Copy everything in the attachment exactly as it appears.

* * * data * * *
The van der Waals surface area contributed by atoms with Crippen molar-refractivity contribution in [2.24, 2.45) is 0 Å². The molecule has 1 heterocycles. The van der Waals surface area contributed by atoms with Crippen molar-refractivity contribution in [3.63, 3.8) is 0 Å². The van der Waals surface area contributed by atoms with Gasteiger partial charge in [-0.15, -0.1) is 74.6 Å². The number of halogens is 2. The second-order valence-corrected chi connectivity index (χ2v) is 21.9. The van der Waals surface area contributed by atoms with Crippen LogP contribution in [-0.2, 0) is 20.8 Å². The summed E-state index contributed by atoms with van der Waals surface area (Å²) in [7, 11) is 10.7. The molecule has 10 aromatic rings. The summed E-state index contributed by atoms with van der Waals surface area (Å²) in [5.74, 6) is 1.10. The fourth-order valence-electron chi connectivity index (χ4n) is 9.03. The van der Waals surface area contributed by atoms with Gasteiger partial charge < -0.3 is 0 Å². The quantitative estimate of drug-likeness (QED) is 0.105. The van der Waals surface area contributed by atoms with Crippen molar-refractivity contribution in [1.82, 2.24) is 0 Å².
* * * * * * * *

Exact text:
The van der Waals surface area contributed by atoms with Crippen molar-refractivity contribution in [2.24, 2.45) is 0 Å². The molecule has 1 heterocycles. The van der Waals surface area contributed by atoms with Crippen molar-refractivity contribution in [3.63, 3.8) is 0 Å². The van der Waals surface area contributed by atoms with Gasteiger partial charge in [-0.15, -0.1) is 74.6 Å². The number of halogens is 2. The second-order valence-corrected chi connectivity index (χ2v) is 21.9. The van der Waals surface area contributed by atoms with Crippen LogP contribution in [-0.2, 0) is 20.8 Å². The summed E-state index contributed by atoms with van der Waals surface area (Å²) in [7, 11) is 10.7. The molecule has 10 aromatic rings. The summed E-state index contributed by atoms with van der Waals surface area (Å²) in [5.74, 6) is 1.10. The fourth-order valence-electron chi connectivity index (χ4n) is 9.03. The van der Waals surface area contributed by atoms with Gasteiger partial charge < -0.3 is 0 Å². The quantitative estimate of drug-likeness (QED) is 0.105. The van der Waals surface area contributed by atoms with Crippen molar-refractivity contribution in [1.82, 2.24) is 0 Å².